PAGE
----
Q: I read your reply to one reader who asked about breaking a contract with a Realtor and you suggested she get with the brokering agency and ask for a new agent.
Well, in my case, my Realtor owns the agency. So how would I go about breaking my contract with her as my Realtor and the brokering agent? Is there some type of form I could get offline and does there have to be a reason for my terminating the contract, such as poor service?
A: You’re in a tougher situation, but it’s not impossible to cancel the deal even if the broker representing you owns the company. What I would do is simply sit down and say that this relationship isn’t working out for you. Outline your reasons in a calm voice, and ask to break the agreement.
If the broker doesn’t agree to this, you can take your listing agreement to a real estate attorney and discuss what options you have based on the language in the contract. If your listing agreement is only for 90 days, the longest you’d have to wait it out is three months. If you signed a longer listing agreement (I advise to never sign a listing agreement longer than 90 days–you can always roll it over and renew), the attorney may be able to explain to the broker that the company is wasting its time by hanging onto you as a client.
One added note, in this market some people feel like their brokers aren’t doing what they should for them because houses are taking a long time to sell. In some cases, people feel that if their homes haven’t sold, it must be their broker’s fault.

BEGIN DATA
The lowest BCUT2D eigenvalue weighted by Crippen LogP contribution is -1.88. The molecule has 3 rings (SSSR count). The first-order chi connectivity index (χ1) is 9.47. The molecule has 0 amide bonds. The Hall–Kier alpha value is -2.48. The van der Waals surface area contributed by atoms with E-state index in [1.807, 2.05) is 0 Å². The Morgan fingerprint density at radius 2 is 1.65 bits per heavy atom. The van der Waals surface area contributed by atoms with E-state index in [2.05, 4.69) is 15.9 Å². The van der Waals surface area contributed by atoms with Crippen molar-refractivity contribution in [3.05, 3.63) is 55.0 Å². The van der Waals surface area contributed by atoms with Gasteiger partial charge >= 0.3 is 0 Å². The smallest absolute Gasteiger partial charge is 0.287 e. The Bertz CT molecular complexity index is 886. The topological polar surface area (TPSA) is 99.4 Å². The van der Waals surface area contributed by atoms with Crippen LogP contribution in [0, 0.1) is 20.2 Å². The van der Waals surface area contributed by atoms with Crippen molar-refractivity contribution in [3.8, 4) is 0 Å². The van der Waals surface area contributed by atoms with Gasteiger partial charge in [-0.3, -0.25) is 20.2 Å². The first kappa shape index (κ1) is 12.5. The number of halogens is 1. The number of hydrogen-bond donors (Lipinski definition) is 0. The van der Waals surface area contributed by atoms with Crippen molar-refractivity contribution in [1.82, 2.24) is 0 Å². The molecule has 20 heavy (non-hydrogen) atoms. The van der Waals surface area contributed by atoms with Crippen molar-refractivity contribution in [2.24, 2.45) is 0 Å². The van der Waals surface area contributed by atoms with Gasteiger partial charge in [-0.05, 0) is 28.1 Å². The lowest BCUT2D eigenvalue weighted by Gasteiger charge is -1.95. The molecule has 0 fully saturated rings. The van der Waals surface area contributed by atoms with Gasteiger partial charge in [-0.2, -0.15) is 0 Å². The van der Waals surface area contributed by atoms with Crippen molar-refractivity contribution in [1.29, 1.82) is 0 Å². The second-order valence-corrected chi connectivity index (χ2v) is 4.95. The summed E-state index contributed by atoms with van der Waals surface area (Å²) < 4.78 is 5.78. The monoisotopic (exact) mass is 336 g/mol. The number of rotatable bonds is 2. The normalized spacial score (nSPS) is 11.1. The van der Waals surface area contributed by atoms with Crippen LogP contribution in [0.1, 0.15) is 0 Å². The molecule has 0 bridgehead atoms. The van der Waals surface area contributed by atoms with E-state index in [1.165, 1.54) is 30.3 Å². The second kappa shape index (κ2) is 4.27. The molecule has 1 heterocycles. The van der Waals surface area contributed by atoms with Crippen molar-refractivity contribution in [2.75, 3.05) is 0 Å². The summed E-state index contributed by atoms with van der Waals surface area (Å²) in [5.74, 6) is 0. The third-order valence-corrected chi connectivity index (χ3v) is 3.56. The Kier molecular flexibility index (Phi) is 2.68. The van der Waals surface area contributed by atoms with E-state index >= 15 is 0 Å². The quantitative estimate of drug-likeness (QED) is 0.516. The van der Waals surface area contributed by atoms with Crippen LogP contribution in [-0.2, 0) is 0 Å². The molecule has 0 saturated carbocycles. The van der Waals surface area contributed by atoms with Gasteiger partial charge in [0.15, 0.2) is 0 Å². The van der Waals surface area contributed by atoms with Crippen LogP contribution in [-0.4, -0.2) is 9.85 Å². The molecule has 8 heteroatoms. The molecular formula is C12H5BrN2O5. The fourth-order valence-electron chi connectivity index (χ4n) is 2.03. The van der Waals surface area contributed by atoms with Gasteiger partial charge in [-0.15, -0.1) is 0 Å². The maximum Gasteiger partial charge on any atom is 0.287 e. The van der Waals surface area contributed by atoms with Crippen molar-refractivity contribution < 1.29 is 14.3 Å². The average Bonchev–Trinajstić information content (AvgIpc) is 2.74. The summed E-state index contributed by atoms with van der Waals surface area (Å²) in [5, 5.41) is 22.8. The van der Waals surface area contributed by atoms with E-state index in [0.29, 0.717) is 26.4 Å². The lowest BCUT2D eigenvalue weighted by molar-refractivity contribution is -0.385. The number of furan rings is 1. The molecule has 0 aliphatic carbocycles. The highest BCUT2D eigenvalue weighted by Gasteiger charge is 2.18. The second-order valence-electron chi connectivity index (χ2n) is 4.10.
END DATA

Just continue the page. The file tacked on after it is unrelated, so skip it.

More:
You need to make sure that your grievance against your broker is legitimate and something other than your broker simply hasn’t been able to sell your home. Your brokers should, at a minimum, market the home, list the home in a multiple listing service and place a sign in front of your home to advertise that your home is for sale.
In addition, some brokers will hold open houses to show off the home to the public, broker open houses to show off your home to other brokers, and even place adds in newspapers and online websites to try to sell your home.
Make sure you understand how the broker agreed to market your home, and what she has done to live up to those promises before you decide to terminate the agreement. If you still feel that the service you’ve received is sub-par and the broker has not done the marketing you were promised, you can move ahead with termination.
Please consult with a real estate attorney for further details.
NOTE: Ilyce R. Glink’s latest ebooks are "Credit Scoring Secrets" and "How to Find a Great Real Estate Agent," which are available at her new, all-video website, www.expertrealestatetips.net. If you have questions, you can call her radio show toll-free (800-972-8255) any Sunday, from 11a-1p EST. You can also write to Real Estate Matters Syndicate, PO Box 366, Glencoe, IL 60022 or contact her through her website, www.thinkglink.com ©2008 by Ilyce R. Glink. Distributed by Tribune Media Services.